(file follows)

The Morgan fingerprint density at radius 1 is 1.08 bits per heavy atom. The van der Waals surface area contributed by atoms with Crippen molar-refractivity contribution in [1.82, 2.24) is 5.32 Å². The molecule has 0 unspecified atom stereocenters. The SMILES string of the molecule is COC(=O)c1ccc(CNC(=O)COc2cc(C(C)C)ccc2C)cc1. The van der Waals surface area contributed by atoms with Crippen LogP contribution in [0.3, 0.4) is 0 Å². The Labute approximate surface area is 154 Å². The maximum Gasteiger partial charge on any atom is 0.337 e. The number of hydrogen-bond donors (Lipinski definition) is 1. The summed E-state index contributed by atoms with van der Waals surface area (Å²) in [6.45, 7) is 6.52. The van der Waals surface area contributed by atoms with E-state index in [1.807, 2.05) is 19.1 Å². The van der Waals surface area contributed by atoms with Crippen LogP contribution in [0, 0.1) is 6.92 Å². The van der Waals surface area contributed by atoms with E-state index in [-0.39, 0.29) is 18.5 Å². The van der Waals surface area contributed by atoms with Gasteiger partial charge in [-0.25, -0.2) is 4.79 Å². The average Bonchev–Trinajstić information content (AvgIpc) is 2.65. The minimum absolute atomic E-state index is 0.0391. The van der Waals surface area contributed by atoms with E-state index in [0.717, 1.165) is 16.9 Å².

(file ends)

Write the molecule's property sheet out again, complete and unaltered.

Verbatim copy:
The Morgan fingerprint density at radius 1 is 1.08 bits per heavy atom. The van der Waals surface area contributed by atoms with Crippen molar-refractivity contribution in [1.82, 2.24) is 5.32 Å². The molecule has 0 unspecified atom stereocenters. The SMILES string of the molecule is COC(=O)c1ccc(CNC(=O)COc2cc(C(C)C)ccc2C)cc1. The van der Waals surface area contributed by atoms with Crippen LogP contribution in [0.3, 0.4) is 0 Å². The Labute approximate surface area is 154 Å². The maximum Gasteiger partial charge on any atom is 0.337 e. The number of hydrogen-bond donors (Lipinski definition) is 1. The summed E-state index contributed by atoms with van der Waals surface area (Å²) in [6.45, 7) is 6.52. The van der Waals surface area contributed by atoms with E-state index in [1.807, 2.05) is 19.1 Å². The van der Waals surface area contributed by atoms with Crippen LogP contribution in [0, 0.1) is 6.92 Å². The van der Waals surface area contributed by atoms with E-state index in [-0.39, 0.29) is 18.5 Å². The van der Waals surface area contributed by atoms with Gasteiger partial charge in [-0.25, -0.2) is 4.79 Å². The average Bonchev–Trinajstić information content (AvgIpc) is 2.65. The minimum absolute atomic E-state index is 0.0391. The van der Waals surface area contributed by atoms with E-state index in [0.717, 1.165) is 16.9 Å².